National Youth Games Organization to Open Arlington Facility
5 mins read

National Youth Games Organization to Open Arlington Facility

Five years ago, Joseph Aguilar had trouble finding a good esports team.

The local Overwatch player had already been playing for four years when he began looking for more competitive opportunities in 2019. Despite his best efforts, most esports teams were made up of college-age players, and Aguilar — a high school student at the time — said he couldn’t find the right fit.

“Finding a team was difficult because a lot of teams didn’t want to take younger players,” Aguilar said.

The Mansfield native wants to be part of the solution. He aspires to become a coach in the XP League, a national gaming league for kids ages 8-17. The organization will hold a grand opening for its new Arlington center July 20 at 3 p.m. at 3610 W. Pioneer Parkway, Unit 201. The league offers a range of games, including Overwatch 2, Fortnite, Valorant and Rocket League.

The new location, located in Pantego near West Arlington, joins three other locations in North Texas: in Frisco, Preston Hollow and the recently opened location in Garland.

XP League is owned and operated by Unleashed Brands, a company that operates brands dedicated to youth activities, including martial arts, trampoline parks and education. The organization’s gaming division promotes itself as a safe and nurturing environment for children to develop their gaming skills.

“Not only do parents shop with their membership, but their kids are having a great time, they’re in a safe environment and they’re learning a variety of life skills that they can use at home,” said Irving Mendez, franchise owner of the Arlington location.

Mendez works in construction by trade. He and his wife had been looking for other opportunities for the past year and began talking to an XP League franchise recruiter in October.

The Arlington native currently has one coach on staff and has sought others in the college system, most notably through the esports team at the University of Texas at Arlington. The team has enjoyed national success, even earning a grand championship at the 2022 Federation of Electronic Gaming National Championships.

The gaming industry isn’t just confined to the Tarrant County college scene. Dickies Arena will host the Fortnite Battle Royale Global Championship and Rocket League World Championship in September.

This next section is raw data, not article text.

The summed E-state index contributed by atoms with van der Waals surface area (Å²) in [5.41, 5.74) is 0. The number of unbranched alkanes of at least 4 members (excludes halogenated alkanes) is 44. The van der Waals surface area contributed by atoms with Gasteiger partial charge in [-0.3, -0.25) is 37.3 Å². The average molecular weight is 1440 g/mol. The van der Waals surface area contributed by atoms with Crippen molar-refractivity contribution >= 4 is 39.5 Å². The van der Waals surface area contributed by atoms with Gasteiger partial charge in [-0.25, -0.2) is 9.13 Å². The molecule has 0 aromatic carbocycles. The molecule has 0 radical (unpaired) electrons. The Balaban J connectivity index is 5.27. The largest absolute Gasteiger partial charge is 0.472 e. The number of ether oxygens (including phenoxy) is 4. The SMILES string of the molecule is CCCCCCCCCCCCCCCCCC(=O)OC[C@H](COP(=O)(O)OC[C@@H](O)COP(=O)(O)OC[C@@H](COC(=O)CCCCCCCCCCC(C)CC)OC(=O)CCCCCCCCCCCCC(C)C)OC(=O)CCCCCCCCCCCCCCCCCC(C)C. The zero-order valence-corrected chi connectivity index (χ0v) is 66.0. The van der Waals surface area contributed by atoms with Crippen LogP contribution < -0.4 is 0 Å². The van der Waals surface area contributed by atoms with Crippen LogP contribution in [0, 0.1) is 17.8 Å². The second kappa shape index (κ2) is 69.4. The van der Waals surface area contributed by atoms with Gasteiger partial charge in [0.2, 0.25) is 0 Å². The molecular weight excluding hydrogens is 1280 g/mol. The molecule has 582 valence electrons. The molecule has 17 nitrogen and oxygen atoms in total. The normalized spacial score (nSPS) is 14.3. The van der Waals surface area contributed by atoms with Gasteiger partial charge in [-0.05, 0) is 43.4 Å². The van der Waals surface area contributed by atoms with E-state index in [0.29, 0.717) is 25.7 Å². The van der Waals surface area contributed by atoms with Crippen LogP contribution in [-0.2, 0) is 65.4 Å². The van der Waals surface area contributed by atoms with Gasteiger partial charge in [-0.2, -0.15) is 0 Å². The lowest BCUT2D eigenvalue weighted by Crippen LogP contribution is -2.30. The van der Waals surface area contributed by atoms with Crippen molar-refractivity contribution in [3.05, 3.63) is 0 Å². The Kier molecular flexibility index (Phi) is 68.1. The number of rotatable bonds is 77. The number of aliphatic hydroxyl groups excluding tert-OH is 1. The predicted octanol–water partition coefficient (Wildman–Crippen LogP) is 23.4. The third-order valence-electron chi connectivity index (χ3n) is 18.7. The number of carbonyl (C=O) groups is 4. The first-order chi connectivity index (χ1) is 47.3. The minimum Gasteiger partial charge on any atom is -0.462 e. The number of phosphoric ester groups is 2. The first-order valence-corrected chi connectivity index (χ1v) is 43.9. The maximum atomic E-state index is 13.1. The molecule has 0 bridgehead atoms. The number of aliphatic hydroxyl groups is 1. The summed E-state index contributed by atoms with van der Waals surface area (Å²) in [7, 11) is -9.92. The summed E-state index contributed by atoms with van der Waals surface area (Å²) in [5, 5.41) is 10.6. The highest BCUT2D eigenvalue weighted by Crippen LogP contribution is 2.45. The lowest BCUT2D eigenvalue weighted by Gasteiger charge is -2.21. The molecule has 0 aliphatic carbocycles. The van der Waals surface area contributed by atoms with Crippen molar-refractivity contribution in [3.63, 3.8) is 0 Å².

“It’s just mind-blowing that (esports) is pretty big outside of us,” Mendez said. “I’m very grateful and happy to be able to jump into it here, at an early stage in Arlington.”

More than just games

The XP League logo sign at its new headquarters in Arlington. (Photo courtesy of | Irving Mendez)

Mendez found opening an XP League franchise to be very feasible. According to Unleashed Brands, franchise costs include a $35,000 franchise fee and the possibility of investing between $190,750 and $332,000 in a physical location.

As a former player, however, Mendez said the organization’s main strength is its community-based nature.

“I found the XP League to be more rewarding. Not only does it give me something, but it also gives back to the community,” Mendez said.

XP League is currently the only youth esports organization to partner with the Positive Coaching Alliance, a national organization promoting positive sports experiences for youth through coaching.

As part of the partnership, XP League coaches are required to become Double Goal Coaches, which means focusing on two goals – winning and life lessons.

Saurabh Aggarwal, co-founder and managing director of XP League’s Frisco chapter, said the multifaceted nature of coaching in XP League helps with recruiting. Professional gaming still has a stigma about not being mainstream or academic, so promoting life skills helps convince parents to let their kids join.

“It’s not just games. Kids can learn a lot, they can learn leadership skills, communication skills, cooperation skills,” Aggarwal said.

Aguilar is still in talks with the XP League, but he’s found coaching to be a fun path in the gaming world. He’s currently captaining the UT-Arlington Overwatch team and has coached his teammates. Soon, Aguilar hopes to help others play the game he’s loved for eight years.

“From everything I’ve heard about the XP League and the conversations I’ve had with the owner, it’s going to be a really good opportunity for kids, not just high school kids but kids a little younger, to get involved in these competitive systems and enjoy that aspect of competition,” he said.

Ismael M. Belkoura is a reporter for the Fort Worth Report. Contact him at [email protected]. At Fort Worth Report, news decisions are made independently of board members and financial sponsors. Read more about our editorial independence policy Here.

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